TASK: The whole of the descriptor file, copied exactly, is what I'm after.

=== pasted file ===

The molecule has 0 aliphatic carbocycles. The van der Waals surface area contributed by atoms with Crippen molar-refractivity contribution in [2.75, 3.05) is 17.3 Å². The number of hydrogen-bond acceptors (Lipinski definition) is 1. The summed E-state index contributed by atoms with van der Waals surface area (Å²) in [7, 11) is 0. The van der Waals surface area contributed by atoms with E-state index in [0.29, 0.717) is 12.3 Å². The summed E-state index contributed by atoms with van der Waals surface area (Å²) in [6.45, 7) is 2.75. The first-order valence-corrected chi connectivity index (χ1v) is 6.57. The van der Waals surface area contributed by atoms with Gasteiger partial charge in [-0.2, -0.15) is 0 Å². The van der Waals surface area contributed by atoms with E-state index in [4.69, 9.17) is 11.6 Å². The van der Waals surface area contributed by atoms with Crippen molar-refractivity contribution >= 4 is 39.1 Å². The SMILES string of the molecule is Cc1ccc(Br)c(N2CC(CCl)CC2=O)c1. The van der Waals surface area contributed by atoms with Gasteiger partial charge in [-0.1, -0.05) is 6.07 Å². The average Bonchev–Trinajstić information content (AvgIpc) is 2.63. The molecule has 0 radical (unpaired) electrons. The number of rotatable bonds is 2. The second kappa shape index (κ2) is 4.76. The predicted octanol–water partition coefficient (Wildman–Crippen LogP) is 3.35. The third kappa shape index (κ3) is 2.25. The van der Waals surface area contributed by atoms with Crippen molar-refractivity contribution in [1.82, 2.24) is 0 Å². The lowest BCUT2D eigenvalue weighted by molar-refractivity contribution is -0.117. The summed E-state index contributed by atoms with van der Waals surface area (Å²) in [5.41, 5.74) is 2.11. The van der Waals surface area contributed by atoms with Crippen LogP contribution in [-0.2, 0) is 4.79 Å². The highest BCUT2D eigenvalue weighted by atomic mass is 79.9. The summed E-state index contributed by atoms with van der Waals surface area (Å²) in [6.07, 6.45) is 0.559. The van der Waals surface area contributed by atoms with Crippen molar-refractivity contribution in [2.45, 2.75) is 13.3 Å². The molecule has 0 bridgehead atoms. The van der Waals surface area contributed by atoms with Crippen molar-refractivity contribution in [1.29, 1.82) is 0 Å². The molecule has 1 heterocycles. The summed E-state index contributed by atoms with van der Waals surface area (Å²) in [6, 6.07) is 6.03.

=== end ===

The molecule has 0 aliphatic carbocycles. The van der Waals surface area contributed by atoms with Crippen molar-refractivity contribution in [2.75, 3.05) is 17.3 Å². The number of hydrogen-bond acceptors (Lipinski definition) is 1. The summed E-state index contributed by atoms with van der Waals surface area (Å²) in [7, 11) is 0. The van der Waals surface area contributed by atoms with E-state index in [0.29, 0.717) is 12.3 Å². The summed E-state index contributed by atoms with van der Waals surface area (Å²) in [6.45, 7) is 2.75. The first-order valence-corrected chi connectivity index (χ1v) is 6.57. The van der Waals surface area contributed by atoms with Gasteiger partial charge in [-0.2, -0.15) is 0 Å². The van der Waals surface area contributed by atoms with E-state index in [4.69, 9.17) is 11.6 Å². The van der Waals surface area contributed by atoms with Crippen molar-refractivity contribution >= 4 is 39.1 Å². The SMILES string of the molecule is Cc1ccc(Br)c(N2CC(CCl)CC2=O)c1. The van der Waals surface area contributed by atoms with Gasteiger partial charge in [-0.1, -0.05) is 6.07 Å². The average Bonchev–Trinajstić information content (AvgIpc) is 2.63. The molecule has 0 radical (unpaired) electrons. The number of rotatable bonds is 2. The second kappa shape index (κ2) is 4.76. The predicted octanol–water partition coefficient (Wildman–Crippen LogP) is 3.35. The third kappa shape index (κ3) is 2.25. The van der Waals surface area contributed by atoms with Crippen molar-refractivity contribution in [1.82, 2.24) is 0 Å². The lowest BCUT2D eigenvalue weighted by molar-refractivity contribution is -0.117. The summed E-state index contributed by atoms with van der Waals surface area (Å²) in [5.41, 5.74) is 2.11. The van der Waals surface area contributed by atoms with Crippen LogP contribution in [-0.2, 0) is 4.79 Å². The highest BCUT2D eigenvalue weighted by atomic mass is 79.9. The summed E-state index contributed by atoms with van der Waals surface area (Å²) in [6.07, 6.45) is 0.559. The van der Waals surface area contributed by atoms with Crippen molar-refractivity contribution in [2.45, 2.75) is 13.3 Å². The molecule has 0 bridgehead atoms. The van der Waals surface area contributed by atoms with Crippen molar-refractivity contribution in [1.29, 1.82) is 0 Å². The molecule has 1 heterocycles. The summed E-state index contributed by atoms with van der Waals surface area (Å²) in [6, 6.07) is 6.03.